Committee Reports::Report - Remuneration of Ministers and the Allowances to Members of Oireachtas, 1929::04 December, 1929::Proceedings of the Joint Committee



Dé Céadaoin, 4adh Mí na Nodlag, 1929.

Wednesday, 4th December, 1929.

1. The Joint Committee met at 11 a.m.

2. Present: Senator Hooper (in the Chair); Deputies Hennessy, Lemass, O’Mahony, Smith, Thrift and Tierney; Senators Mrs. Costello, Johnson, The McGillycuddy of the Reeks, Milroy, Colonel Moore and O’Hanlon.

3. The Draft Report brought in by the Chairman was read the first time as follows:—

The Joint Committee appointed to reconsider the general question of the remuneration of Ministers and the allowances payable to members of the Dáil and of the Seanad, reports as follows:—

Remuneration of Ministers.

1. The Committee recommends:—

(a) That the salaries of Ministers remain as at present fixed:

(b) That a scheme be introduced under which ex-Ministers should receive special allowances, provided that they shall have held office for a minimum period to be specified, such allowances to continue for a period not exceeding five years after their retirement from office.

The majority of the Committee favoured some improvement in the financial provision now made for Ministers, but diverse views were expressed as to the form in which this improvement should be made. Some thought it should be effected directly by an increase in the present salary scale and that provision for the future of ex-Ministers should be left to themselves. Others took the view that salaries should remain as at present, but that allowances under certain conditions should be available for ex-Ministers. A third group, while in favour of such a scheme of allowances, considered that it should be conditional upon reduction of ministerial salaries. On the other hand, a minority of the Committee was strongly opposed to the adoption of any of these courses, holding that, in view of the financial and economic conditions prevailing in the Saorstát, the present salaries of Ministers are excessive, that they should be reduced substantially, and that there should be no allowances for ex-Ministers.

2. In arriving at the conclusion set out in sub-paragraph (b) above, the majority of the Committee had in view the strong probability that for many years to come Ministers of the Saorstát will be recruited mainly from members of the earning class. It was held to be unreasonable to expect men of this class possessing the capacity requisite for ministerial office to relinquish their private avocations and undertake the burdens of Government for a number of years without, at least, some assurance that on retirement they would not be too seriously handicapped in their efforts to re-establish themselves in their ordinary occupations. The majority was satisfied further that the present scale of salaries is insufficient to permit of Ministers while in office making any provision of this nature for themselves, and was of opinion that if men of the desired qualifications are to be encouraged to accept ministerial responsibility the State itself should make provision for them. It was considered, moreover, that the proposal recommended would constitute an additional inducement to ex-Ministers to continue as members of the Oireachtas, thus securing to the State the benefit of the knowledge and experience gained by them while in charge of their respective Departments. Some members of the Committee attached so much importance to this point that they wished to make the grant of any allowance conditional on the ex-Minister remaining in the Oireachtas, but the majority beheved that the recommendation decided upon would ensure this object in most cases, and at the same time would meet the case of any ex-Minister, who for any reason, might not seek, or seeking, might not secure, election.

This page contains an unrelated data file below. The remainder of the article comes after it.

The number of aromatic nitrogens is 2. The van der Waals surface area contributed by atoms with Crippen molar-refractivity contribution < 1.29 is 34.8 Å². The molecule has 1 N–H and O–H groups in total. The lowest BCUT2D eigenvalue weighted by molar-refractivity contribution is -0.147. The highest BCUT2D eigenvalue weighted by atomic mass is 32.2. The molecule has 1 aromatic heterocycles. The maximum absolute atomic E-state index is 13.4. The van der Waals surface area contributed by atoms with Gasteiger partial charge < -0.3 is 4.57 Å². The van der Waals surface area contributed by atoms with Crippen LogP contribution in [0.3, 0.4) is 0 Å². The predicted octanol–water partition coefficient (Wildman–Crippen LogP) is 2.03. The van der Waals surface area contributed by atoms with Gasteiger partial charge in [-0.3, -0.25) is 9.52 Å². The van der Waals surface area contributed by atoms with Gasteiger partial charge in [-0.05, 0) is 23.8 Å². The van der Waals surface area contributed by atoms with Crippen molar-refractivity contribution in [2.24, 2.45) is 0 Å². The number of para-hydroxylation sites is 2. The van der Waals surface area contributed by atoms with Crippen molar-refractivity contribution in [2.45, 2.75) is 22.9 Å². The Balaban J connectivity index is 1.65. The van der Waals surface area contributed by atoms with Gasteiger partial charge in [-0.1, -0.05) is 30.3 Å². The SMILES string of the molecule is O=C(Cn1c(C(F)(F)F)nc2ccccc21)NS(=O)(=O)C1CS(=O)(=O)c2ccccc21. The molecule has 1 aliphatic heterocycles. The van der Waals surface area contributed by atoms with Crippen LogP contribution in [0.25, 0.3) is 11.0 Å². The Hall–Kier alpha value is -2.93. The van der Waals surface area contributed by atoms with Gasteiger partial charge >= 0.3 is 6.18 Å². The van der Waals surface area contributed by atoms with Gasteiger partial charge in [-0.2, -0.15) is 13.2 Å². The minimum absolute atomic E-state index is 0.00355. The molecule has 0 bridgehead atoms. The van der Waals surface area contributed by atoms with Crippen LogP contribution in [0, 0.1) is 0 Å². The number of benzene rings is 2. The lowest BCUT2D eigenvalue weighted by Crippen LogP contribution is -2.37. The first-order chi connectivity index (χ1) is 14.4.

Allowances to Members of the Oireachtas.

3. The Committee does not feel justified in recommending any reduction in the present scale of allowances paid to members of the Oireachtas. In arriving at this conclusion the Committee was influenced by two main considerations: (a) that in a democratic State, membership of either House of the Legislature should be open to citizens of every rank without undue sacrifice of private interests, and (b) that having regard to the actual interference with such interests and to the expenses inevitably incidental to their position as members of the Oireachtas, Senators and Deputies who discharge their duties conscientiously give full value to the State for the allowances now paid to them. A minority contended that in view of the differences in the parliamentary duties and public activities which Deputies and Senators are called upon to undertake, the allowances to Senators should be reduced. This contention was not accepted by the majority, which held that the existing allowance rate should be regarded as a minimum for members of either House, that there should be an increase in the amount of work entrusted to Senators, and that if any financial change were to be made it should take the form of an increase in the allowance to Deputies.

4. The methods of payment of members in different countries were considered and it is agreed unanimously that the present system of payment at a fixed rate is the most satisfactory arrangement. It is held that a person who becomes a member of either House of the Oireachtas, whether his attendance at the House or at Parliamentary Committees be required frequently or not, must be prepared to devote much of his time and attention to parliamentary business in general, and that attendance at sittings would provide a false basis on which to assess the actual amount of work he is expected to perform. The Committee is not in favour of departing from the present practice under which no special allowance is made for service on Parliamentary Committees.